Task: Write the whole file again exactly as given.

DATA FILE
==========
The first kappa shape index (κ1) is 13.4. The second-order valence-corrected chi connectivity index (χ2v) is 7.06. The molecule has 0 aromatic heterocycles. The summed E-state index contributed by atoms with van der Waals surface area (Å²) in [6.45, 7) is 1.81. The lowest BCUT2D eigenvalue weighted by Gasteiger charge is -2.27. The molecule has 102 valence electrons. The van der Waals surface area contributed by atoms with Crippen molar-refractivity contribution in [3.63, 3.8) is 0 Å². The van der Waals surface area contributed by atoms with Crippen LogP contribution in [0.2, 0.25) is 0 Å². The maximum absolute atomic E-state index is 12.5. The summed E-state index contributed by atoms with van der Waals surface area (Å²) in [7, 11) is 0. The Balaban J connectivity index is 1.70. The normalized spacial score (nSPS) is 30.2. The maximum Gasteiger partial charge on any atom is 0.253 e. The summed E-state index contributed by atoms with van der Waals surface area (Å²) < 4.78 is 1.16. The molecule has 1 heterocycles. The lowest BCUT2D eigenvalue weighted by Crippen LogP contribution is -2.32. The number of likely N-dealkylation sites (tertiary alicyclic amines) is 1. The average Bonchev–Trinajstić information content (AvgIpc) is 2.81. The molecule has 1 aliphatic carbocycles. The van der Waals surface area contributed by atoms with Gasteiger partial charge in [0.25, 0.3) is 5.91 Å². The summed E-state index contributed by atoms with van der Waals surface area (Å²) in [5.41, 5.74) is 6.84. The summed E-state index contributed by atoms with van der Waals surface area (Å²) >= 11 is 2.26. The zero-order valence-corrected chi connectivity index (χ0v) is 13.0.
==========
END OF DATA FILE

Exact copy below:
The first kappa shape index (κ1) is 13.4. The second-order valence-corrected chi connectivity index (χ2v) is 7.06. The molecule has 0 aromatic heterocycles. The summed E-state index contributed by atoms with van der Waals surface area (Å²) in [6.45, 7) is 1.81. The lowest BCUT2D eigenvalue weighted by Gasteiger charge is -2.27. The molecule has 102 valence electrons. The van der Waals surface area contributed by atoms with Crippen molar-refractivity contribution in [3.63, 3.8) is 0 Å². The van der Waals surface area contributed by atoms with Crippen LogP contribution in [0.2, 0.25) is 0 Å². The maximum absolute atomic E-state index is 12.5. The summed E-state index contributed by atoms with van der Waals surface area (Å²) in [7, 11) is 0. The Balaban J connectivity index is 1.70. The normalized spacial score (nSPS) is 30.2. The maximum Gasteiger partial charge on any atom is 0.253 e. The summed E-state index contributed by atoms with van der Waals surface area (Å²) < 4.78 is 1.16. The molecule has 1 heterocycles. The lowest BCUT2D eigenvalue weighted by Crippen LogP contribution is -2.32. The number of likely N-dealkylation sites (tertiary alicyclic amines) is 1. The average Bonchev–Trinajstić information content (AvgIpc) is 2.81. The molecule has 1 aliphatic carbocycles. The van der Waals surface area contributed by atoms with Gasteiger partial charge in [0.25, 0.3) is 5.91 Å². The summed E-state index contributed by atoms with van der Waals surface area (Å²) in [5.41, 5.74) is 6.84. The summed E-state index contributed by atoms with van der Waals surface area (Å²) >= 11 is 2.26. The zero-order valence-corrected chi connectivity index (χ0v) is 13.0.